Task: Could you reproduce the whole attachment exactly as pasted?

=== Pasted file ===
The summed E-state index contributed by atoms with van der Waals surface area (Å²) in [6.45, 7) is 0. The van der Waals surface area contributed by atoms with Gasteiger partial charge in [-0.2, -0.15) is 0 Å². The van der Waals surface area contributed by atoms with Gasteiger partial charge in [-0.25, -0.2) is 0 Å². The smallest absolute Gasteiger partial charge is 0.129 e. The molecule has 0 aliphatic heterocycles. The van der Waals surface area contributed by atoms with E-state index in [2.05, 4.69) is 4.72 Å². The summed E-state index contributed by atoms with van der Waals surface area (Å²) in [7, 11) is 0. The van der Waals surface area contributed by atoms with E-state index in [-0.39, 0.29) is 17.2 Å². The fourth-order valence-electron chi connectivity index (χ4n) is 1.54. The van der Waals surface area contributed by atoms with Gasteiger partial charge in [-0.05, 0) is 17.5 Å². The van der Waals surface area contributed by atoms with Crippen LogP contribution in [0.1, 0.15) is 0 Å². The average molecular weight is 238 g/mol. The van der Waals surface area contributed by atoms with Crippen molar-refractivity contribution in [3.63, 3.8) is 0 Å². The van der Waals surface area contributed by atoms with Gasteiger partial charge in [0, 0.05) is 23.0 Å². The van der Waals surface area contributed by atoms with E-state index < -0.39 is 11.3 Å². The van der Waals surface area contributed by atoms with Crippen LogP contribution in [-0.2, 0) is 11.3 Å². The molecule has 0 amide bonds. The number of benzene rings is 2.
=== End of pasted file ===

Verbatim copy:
The summed E-state index contributed by atoms with van der Waals surface area (Å²) in [6.45, 7) is 0. The van der Waals surface area contributed by atoms with Gasteiger partial charge in [-0.2, -0.15) is 0 Å². The van der Waals surface area contributed by atoms with Gasteiger partial charge in [-0.25, -0.2) is 0 Å². The smallest absolute Gasteiger partial charge is 0.129 e. The molecule has 0 aliphatic heterocycles. The van der Waals surface area contributed by atoms with E-state index in [2.05, 4.69) is 4.72 Å². The summed E-state index contributed by atoms with van der Waals surface area (Å²) in [7, 11) is 0. The van der Waals surface area contributed by atoms with E-state index in [-0.39, 0.29) is 17.2 Å². The fourth-order valence-electron chi connectivity index (χ4n) is 1.54. The van der Waals surface area contributed by atoms with Gasteiger partial charge in [-0.05, 0) is 17.5 Å². The van der Waals surface area contributed by atoms with Crippen LogP contribution in [0.1, 0.15) is 0 Å². The average molecular weight is 238 g/mol. The van der Waals surface area contributed by atoms with Crippen molar-refractivity contribution in [3.63, 3.8) is 0 Å². The van der Waals surface area contributed by atoms with Gasteiger partial charge in [0, 0.05) is 23.0 Å². The van der Waals surface area contributed by atoms with E-state index < -0.39 is 11.3 Å². The van der Waals surface area contributed by atoms with Crippen LogP contribution in [-0.2, 0) is 11.3 Å². The molecule has 0 amide bonds. The number of benzene rings is 2.